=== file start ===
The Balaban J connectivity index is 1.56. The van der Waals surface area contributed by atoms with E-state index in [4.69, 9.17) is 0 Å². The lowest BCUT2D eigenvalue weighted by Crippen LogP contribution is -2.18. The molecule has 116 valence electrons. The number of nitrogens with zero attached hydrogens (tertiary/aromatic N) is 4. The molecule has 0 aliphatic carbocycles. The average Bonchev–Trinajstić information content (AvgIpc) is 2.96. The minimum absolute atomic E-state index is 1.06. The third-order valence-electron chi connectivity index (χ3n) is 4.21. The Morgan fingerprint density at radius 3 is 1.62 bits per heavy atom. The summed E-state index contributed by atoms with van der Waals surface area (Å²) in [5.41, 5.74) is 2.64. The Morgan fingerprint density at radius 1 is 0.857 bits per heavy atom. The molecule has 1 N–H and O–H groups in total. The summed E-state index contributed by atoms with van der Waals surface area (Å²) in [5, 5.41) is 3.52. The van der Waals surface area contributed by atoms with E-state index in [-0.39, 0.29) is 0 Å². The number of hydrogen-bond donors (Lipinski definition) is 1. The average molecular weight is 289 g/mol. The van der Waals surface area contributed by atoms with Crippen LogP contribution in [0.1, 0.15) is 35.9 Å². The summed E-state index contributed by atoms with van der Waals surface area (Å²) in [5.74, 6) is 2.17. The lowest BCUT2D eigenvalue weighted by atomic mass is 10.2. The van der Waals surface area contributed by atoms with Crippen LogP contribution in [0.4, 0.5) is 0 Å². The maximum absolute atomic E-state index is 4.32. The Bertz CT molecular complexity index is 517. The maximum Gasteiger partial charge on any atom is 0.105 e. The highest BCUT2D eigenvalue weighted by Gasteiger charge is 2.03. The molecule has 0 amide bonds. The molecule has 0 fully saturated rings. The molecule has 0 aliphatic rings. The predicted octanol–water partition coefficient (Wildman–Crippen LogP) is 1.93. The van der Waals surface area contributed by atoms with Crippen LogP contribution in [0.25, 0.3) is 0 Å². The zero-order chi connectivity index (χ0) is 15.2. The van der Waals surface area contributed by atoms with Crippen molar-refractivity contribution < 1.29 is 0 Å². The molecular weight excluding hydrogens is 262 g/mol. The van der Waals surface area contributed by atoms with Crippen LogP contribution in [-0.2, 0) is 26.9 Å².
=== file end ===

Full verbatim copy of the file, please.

The Balaban J connectivity index is 1.56. The van der Waals surface area contributed by atoms with E-state index in [4.69, 9.17) is 0 Å². The lowest BCUT2D eigenvalue weighted by Crippen LogP contribution is -2.18. The molecule has 116 valence electrons. The number of nitrogens with zero attached hydrogens (tertiary/aromatic N) is 4. The molecule has 0 aliphatic carbocycles. The average Bonchev–Trinajstić information content (AvgIpc) is 2.96. The minimum absolute atomic E-state index is 1.06. The third-order valence-electron chi connectivity index (χ3n) is 4.21. The Morgan fingerprint density at radius 3 is 1.62 bits per heavy atom. The summed E-state index contributed by atoms with van der Waals surface area (Å²) in [5.41, 5.74) is 2.64. The Morgan fingerprint density at radius 1 is 0.857 bits per heavy atom. The molecule has 1 N–H and O–H groups in total. The summed E-state index contributed by atoms with van der Waals surface area (Å²) in [5, 5.41) is 3.52. The van der Waals surface area contributed by atoms with E-state index in [-0.39, 0.29) is 0 Å². The number of hydrogen-bond donors (Lipinski definition) is 1. The average molecular weight is 289 g/mol. The van der Waals surface area contributed by atoms with Crippen LogP contribution in [0.1, 0.15) is 35.9 Å². The summed E-state index contributed by atoms with van der Waals surface area (Å²) in [5.74, 6) is 2.17. The lowest BCUT2D eigenvalue weighted by atomic mass is 10.2. The van der Waals surface area contributed by atoms with Crippen LogP contribution in [0.4, 0.5) is 0 Å². The maximum absolute atomic E-state index is 4.32. The Bertz CT molecular complexity index is 517. The maximum Gasteiger partial charge on any atom is 0.105 e. The highest BCUT2D eigenvalue weighted by Gasteiger charge is 2.03. The molecule has 0 amide bonds. The molecule has 0 fully saturated rings. The molecule has 0 aliphatic rings. The predicted octanol–water partition coefficient (Wildman–Crippen LogP) is 1.93. The van der Waals surface area contributed by atoms with Crippen LogP contribution in [0.25, 0.3) is 0 Å². The zero-order chi connectivity index (χ0) is 15.2. The van der Waals surface area contributed by atoms with Crippen molar-refractivity contribution < 1.29 is 0 Å². The molecular weight excluding hydrogens is 262 g/mol. The van der Waals surface area contributed by atoms with Crippen LogP contribution in [-0.2, 0) is 26.9 Å².